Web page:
“When I was watching big animals in Kenya’s savanna, it was like in a dream,” he recalls. “I’d like to go there one day.”
At least, he has definitely moved towards conservation. He studied agronomy in Antananarivo and specialized in forestry. For his memoir, he went to Fort Dauphin to work with WWF on forest restoration.
What subjects did you like most at school?
Natural history, maths, physics.
As a teenager, what did you want to do later?
Initially, I wanted to be a lawyer or a physician, probably because there are many of them in my family. I chose agronomy after high school.
How did you end up working with WWF?
I had completed some forest restoration work for WWF during my studies. But after that, I worked as a consultant on many different issues such as socio-economic studies, management of natural resources, monitoring of lemurs. I finally joined WWF after applying for a forest restoration job in Fandriana, which was eventually moved to Andapa but with no funding. At the end, they sent me to Ivohibe to close a previous project, and I’m still there.
What do you like most about your job?
I like to plan and coordinate activities and, above all, to find solutions to problems. It’s a great feeling when you manage to do this successfully.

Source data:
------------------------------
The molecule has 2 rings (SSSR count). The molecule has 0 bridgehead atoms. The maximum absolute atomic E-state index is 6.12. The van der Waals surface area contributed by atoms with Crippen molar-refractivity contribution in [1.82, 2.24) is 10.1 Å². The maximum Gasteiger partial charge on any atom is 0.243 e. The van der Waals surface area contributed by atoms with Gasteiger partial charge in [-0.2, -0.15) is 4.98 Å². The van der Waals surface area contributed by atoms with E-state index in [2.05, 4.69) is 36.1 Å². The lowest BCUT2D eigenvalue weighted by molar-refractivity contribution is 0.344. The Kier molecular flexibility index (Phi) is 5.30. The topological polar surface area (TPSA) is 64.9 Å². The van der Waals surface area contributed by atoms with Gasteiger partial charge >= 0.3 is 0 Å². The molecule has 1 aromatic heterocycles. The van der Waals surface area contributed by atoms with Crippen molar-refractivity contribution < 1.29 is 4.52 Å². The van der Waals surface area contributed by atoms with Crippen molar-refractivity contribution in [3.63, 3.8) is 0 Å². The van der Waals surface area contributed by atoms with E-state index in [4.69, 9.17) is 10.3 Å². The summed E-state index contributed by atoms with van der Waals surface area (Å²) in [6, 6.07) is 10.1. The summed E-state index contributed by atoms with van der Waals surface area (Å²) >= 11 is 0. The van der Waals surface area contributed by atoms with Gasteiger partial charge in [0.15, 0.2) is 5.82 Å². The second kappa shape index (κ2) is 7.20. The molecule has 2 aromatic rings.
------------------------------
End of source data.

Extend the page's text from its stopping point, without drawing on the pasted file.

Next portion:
What do you like least about your job?
Tasks linked to administration and finance are time-consuming. The fact that I don’t have an accountant in Ivohibe makes it even more complicated.
What are the prerequisite qualities to do your job?
You need to be passionate and strongly believe in what you do, you also have to like challenges.
What are the assets of this project? And the main challenges to come?
I believe the project is progressing well and I’m generally optimistic. Here in Ivohibé, local communities are motivated to plant trees and be involved in transfers of natural resources management because they know it will help them fulfill their needs. They also understand that climate change is a serious issue, although it will take some time before they really see the link with – and impact on – their daily life. The creation of new protected areas and associated management procedures will take some time, too.